How Performance Compares to Flying (and Crashing) A Plane with Christine Mortine
This week’s guest host is Megan Kilgore, City Auditor of Columbus since 2018. She’s an adjunct professor at Ohio State University, the founder of Ohio Women in Public Finance, and the recipient of numerous awards and accolades including The Bond Buyer’s “Rising Star” Award, being named one of Columbus Business First magazine’s “40 Under 40,” and being named a Columbus Alive “Person to Watch.”
She’s speaking to Christine Mortine: a former classical musician, and now a flight instructor. In 2021, she lost all power to her plane’s engines and was forced to make an emergency landing. She walked away from the resulting crash, and she still flies today.
Christine’s music career started with her playing cello and piano in third grade, where she also started singing. She had a natural talent that she nurtured, and it took her to a vocal career in opera for 25 years before her husband took her on an intro flight and she fell in love with flying.
We talk about her passions, and why she turned her back on her music career in favor of pursuing aviation. Of course, there’s no getting away from the miraculous story of her surviving the emergency landing she was forced to take while flying over Worthington. Her reaction in the moment – not to mention afterwards – is profound in what it teaches us about the way we live and relate to the world and people around us.
Christine initially took three weeks off of flying, but decided that that was enough, and got right back on the horse. The fact that she didn’t let this traumatic experience prevent her from pursuing her passions is incredible and something we can all learn from.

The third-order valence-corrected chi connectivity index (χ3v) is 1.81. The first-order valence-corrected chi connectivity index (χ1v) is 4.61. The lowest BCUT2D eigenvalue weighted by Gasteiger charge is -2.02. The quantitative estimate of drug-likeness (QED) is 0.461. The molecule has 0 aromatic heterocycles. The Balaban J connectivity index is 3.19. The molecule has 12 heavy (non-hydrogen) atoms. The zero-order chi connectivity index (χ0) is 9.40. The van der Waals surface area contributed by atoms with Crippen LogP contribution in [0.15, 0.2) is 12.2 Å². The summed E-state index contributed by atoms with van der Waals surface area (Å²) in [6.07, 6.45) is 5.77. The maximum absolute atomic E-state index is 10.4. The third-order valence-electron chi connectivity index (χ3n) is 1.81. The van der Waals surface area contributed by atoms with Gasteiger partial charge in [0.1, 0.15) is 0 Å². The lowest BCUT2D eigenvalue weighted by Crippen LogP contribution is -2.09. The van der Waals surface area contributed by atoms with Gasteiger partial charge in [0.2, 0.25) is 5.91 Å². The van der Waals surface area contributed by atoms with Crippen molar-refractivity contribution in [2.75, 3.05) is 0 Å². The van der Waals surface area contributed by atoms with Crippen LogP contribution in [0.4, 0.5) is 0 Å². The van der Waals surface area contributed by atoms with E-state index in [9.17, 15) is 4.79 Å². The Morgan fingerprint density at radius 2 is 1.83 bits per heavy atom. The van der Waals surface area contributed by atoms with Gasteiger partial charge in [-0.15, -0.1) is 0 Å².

What Megan asks:
- [02:50] Tell me about your 25-year career in classical music.
- [04:18] Why did you choose to become a pilot?
- [05:04] How long have you been flying now?
- [05:40] What are your college degrees?
- [05:47] How do you actually become a pilot?
- [06:30] Tell us about the plane crash you survived.
- [24:59] What happened immediately after the crash, when the plane stopped moving?
- [27:21] Tell us about how you made peace with death in those moments before the plane hit the ground.
- [36:41] Were you always this comfortable with the idea of failure?
- [38:02] What’s it like having such varied interests?
- [40:23] Did you question flying again?
- [44:15] Tell us about your family.
- [46:18] Quickfire questions.
Lessons for intentional living:
- Christine had an incredible career as an opera singer for 25 years. She didn’t let routine, age, or fear get in the way of her completely overhauling her life to pursue her passion, and she couldn’t be happier with the decision.
- Many people who went through something as traumatic as Christine did with her plane crash would let that be the last time they ever flew a plane. They would let the event define a part of their lives, and they’d let it make them much less happy as a result. The fact that Christine didn’t hesitate to get back in the sky and continue flying – her passion – is something we can all take inspiration from.